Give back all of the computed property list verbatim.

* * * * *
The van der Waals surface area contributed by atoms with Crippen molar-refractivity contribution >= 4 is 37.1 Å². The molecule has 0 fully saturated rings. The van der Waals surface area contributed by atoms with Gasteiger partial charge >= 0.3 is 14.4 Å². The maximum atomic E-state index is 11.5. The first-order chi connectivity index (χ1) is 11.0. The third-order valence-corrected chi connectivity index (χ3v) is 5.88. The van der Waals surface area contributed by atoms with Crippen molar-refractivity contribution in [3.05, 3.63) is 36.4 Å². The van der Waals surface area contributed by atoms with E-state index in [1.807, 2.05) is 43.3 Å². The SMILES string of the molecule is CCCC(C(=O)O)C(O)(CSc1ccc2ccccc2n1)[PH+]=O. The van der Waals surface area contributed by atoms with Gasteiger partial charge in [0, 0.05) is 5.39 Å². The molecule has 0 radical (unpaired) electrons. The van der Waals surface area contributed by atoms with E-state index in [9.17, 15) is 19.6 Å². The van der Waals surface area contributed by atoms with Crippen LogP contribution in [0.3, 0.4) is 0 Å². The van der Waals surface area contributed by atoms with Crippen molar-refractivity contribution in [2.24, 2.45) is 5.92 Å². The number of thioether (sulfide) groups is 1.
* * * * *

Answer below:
The van der Waals surface area contributed by atoms with Crippen molar-refractivity contribution >= 4 is 37.1 Å². The molecule has 0 fully saturated rings. The van der Waals surface area contributed by atoms with Gasteiger partial charge >= 0.3 is 14.4 Å². The maximum atomic E-state index is 11.5. The first-order chi connectivity index (χ1) is 11.0. The third-order valence-corrected chi connectivity index (χ3v) is 5.88. The van der Waals surface area contributed by atoms with Crippen molar-refractivity contribution in [3.05, 3.63) is 36.4 Å². The van der Waals surface area contributed by atoms with E-state index in [1.807, 2.05) is 43.3 Å². The SMILES string of the molecule is CCCC(C(=O)O)C(O)(CSc1ccc2ccccc2n1)[PH+]=O. The van der Waals surface area contributed by atoms with Gasteiger partial charge in [0, 0.05) is 5.39 Å². The molecule has 0 radical (unpaired) electrons. The van der Waals surface area contributed by atoms with E-state index in [9.17, 15) is 19.6 Å². The van der Waals surface area contributed by atoms with Crippen LogP contribution in [0.3, 0.4) is 0 Å². The van der Waals surface area contributed by atoms with Crippen molar-refractivity contribution in [2.24, 2.45) is 5.92 Å². The number of thioether (sulfide) groups is 1.